Amendment 1 has many more negatives than voters will ever realize, but one of those is a $2,100 property tax hike. Illinoisans should vote on all taxing and spending hikes, not just those presented to them as vague constitutional amendments.
Illinois political leaders have twice recently presented voters with vague changes to the state constitution that obscure the fact they would hike taxes, but it would be better if Illinois were straight with voters and let them vote on all tax increases like other states do.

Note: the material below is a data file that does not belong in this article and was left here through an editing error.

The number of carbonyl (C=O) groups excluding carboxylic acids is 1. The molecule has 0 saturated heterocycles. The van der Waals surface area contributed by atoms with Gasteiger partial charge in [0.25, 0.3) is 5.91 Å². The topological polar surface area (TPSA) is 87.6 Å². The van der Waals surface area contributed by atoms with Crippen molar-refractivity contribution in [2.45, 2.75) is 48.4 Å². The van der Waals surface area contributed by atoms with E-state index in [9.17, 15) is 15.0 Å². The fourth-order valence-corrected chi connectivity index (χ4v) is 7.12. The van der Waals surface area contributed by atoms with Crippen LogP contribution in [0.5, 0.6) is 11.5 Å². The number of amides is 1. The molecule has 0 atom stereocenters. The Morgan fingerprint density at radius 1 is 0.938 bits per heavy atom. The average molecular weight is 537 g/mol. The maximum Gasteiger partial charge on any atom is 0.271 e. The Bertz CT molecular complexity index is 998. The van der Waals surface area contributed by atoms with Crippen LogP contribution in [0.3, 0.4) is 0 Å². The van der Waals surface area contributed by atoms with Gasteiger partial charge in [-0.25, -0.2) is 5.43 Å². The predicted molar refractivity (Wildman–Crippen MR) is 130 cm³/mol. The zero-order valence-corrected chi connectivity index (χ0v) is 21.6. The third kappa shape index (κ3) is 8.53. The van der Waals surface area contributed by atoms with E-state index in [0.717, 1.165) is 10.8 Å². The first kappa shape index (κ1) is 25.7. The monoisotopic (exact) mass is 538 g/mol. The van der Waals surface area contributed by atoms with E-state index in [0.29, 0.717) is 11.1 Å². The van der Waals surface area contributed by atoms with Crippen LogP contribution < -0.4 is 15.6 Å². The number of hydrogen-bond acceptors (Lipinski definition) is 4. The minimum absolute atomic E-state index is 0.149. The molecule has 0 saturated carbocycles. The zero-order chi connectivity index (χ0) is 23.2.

The current hidden tax increase is Amendment 1, which is on the Nov. 8 ballot. Barring a decision by an Illinois court to remove it from the ballot, Illinoisans will be asked to vote on this so-called “Workers’ Rights Amendment.” It is a vague constitutional change that could bring many unforeseen consequences, but one thing is clear: if it passes, expect more than $2,100 in increased property taxes for the typical Illinois family.
The prior hidden tax hike was just two years ago, when Gov. J.B. Pritzker pushed voters for a marginally more transparent tax increase he called the “Fair Tax.” Illinoisans overwhelmingly sided against instituting the progressive tax amendment that would have made it easier for the state to tax Illinoisans’ retirements.